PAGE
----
(6) there was no inequality in bargaining power: although Regus was by far and away the bigger enterprise, Epcot had made skilful use of negotiations with competitors and of market factors;

(7) Regus’ exclusion clause expressly advised Customers to protect themselves by insurance, and it would have been far more cost effective for the relevant risk to be borne by Regus’ Customers rather than by Regus itself.

Thus the Court of Appeal consisting of 3 Judges unanimously took the view that Regus’ exclusion clause did satisfy the requirement of reasonableness, contrary to the view of the trial Judge. This in itself demonstrates the uncertainty of litigation concerning UCTA.

Protection Against Risk

How can Funders take steps to protect themselves against the risk of Customers seeking to avoid payment on the basis of performance issues relating to the Equipment or services provided by the Lessor?

Firstly, if the Funder can persuade the Customer to declare that payment will be made to the Funder irrespective of performance issues and that the Customer’s sole remedy lies with a claim against the Lessor or a Supplier, that would weigh heavily in the Funder’s favour but would not be conclusive. Of course this approach would only work if the Funder’s role was disclosed to the Customer at the outset.

An alternative is a tri-partite agreement between the Supplier of the Equipment or services, the Lessor and the Customer, which again declares that the Customer will pay the Lessor irrespective of performance issues and that the Customer’s sole remedy will lie directly against the Supplier in that regard. We have seen this type of device used effectively in software transactions, and if the Lessor would succeed in upholding such a non-set-off clause the benefit should be capable of assignment from a Lessor to a Funder.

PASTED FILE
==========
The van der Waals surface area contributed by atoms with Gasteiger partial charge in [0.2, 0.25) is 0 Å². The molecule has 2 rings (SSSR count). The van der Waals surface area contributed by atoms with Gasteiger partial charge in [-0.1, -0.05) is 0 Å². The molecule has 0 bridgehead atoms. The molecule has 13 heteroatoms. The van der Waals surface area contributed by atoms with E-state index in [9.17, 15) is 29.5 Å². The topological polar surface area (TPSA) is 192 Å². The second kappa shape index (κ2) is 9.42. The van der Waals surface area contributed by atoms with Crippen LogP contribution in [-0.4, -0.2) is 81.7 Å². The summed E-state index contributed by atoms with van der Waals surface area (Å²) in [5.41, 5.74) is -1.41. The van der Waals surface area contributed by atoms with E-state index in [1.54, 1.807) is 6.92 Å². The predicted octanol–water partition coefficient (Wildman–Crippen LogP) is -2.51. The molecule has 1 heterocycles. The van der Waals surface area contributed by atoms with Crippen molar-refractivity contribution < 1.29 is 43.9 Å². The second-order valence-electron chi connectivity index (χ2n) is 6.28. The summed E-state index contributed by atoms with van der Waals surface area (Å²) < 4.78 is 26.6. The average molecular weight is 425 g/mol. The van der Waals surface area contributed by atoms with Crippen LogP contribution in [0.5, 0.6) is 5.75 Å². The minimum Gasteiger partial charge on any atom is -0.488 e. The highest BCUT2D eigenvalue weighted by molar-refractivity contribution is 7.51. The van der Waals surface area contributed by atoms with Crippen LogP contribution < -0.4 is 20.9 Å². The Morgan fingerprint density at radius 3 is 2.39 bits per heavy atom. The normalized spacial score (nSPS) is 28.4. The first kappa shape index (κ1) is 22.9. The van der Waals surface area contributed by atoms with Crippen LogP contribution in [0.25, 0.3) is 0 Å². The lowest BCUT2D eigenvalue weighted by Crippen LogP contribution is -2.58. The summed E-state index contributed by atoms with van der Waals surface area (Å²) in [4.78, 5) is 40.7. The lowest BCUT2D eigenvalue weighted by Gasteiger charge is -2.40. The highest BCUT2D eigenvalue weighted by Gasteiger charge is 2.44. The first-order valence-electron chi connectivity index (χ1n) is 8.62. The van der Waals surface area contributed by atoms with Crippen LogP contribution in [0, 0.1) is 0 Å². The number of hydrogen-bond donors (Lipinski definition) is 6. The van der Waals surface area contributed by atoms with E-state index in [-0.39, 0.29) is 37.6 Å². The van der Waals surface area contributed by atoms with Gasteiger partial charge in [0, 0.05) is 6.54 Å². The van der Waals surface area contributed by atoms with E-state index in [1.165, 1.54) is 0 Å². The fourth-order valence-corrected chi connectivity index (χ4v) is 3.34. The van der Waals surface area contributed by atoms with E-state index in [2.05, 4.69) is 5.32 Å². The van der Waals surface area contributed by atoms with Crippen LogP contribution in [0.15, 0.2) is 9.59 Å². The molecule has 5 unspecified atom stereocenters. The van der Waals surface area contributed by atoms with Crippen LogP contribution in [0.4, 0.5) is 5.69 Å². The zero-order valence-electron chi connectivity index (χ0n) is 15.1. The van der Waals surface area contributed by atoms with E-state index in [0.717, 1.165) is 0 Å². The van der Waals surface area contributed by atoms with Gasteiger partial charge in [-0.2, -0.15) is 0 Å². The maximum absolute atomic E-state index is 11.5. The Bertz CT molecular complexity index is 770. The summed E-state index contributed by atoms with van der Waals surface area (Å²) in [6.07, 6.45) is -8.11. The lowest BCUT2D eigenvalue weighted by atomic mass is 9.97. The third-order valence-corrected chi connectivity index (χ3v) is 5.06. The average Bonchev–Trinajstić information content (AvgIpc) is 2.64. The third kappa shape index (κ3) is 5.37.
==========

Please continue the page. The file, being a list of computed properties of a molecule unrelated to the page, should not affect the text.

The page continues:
However, the problem with this approach is that it effectively requires the Court to treat the Lessor’s role as similar to it providing a Loan and therefore being able to remove itself from any liability for performance: the obvious retort which the Courts are likely to make is that if the Lessor wished to divorce itself entirely from performance issues, it could have done so by granting the Customer a Loan rather than becoming involved in the chain of title and providing Lease or Hire Purchase services whether for fiscal reasons or otherwise.

It is therefore necessary for the Funder to cater for the worst case scenario of a challenge to the validity of the Lessor’s exclusion clauses and/or any ancillary documentation involving the Funder and the Supplier by assessing the underlying risk:-

(1) What is the Supplier’s track record in providing this type of Equipment or services?

(2) What is the Supplier’s credit-worthiness in case it becomes necessary for the Funder to pursue a claim against the Supplier?

(3) What is the Lessor’s credit-worthiness in case it becomes necessary to enforce the warranties or recourse provisions in the MSA?

Receivables financing is increasing in both volume and scope, and continues to push the boundaries away from simple deals involving the provision of Equipment into the provision of software and managed services. The Courts are traditionally some way behind developments in the marketplace and it may be the case that some of the issues described above remain unresolved for a while longer. But one day there will be an authoritative Court decision demonstrating that the assumption by many Funders that they have a “hell or high water” rental stream is an assumption too far.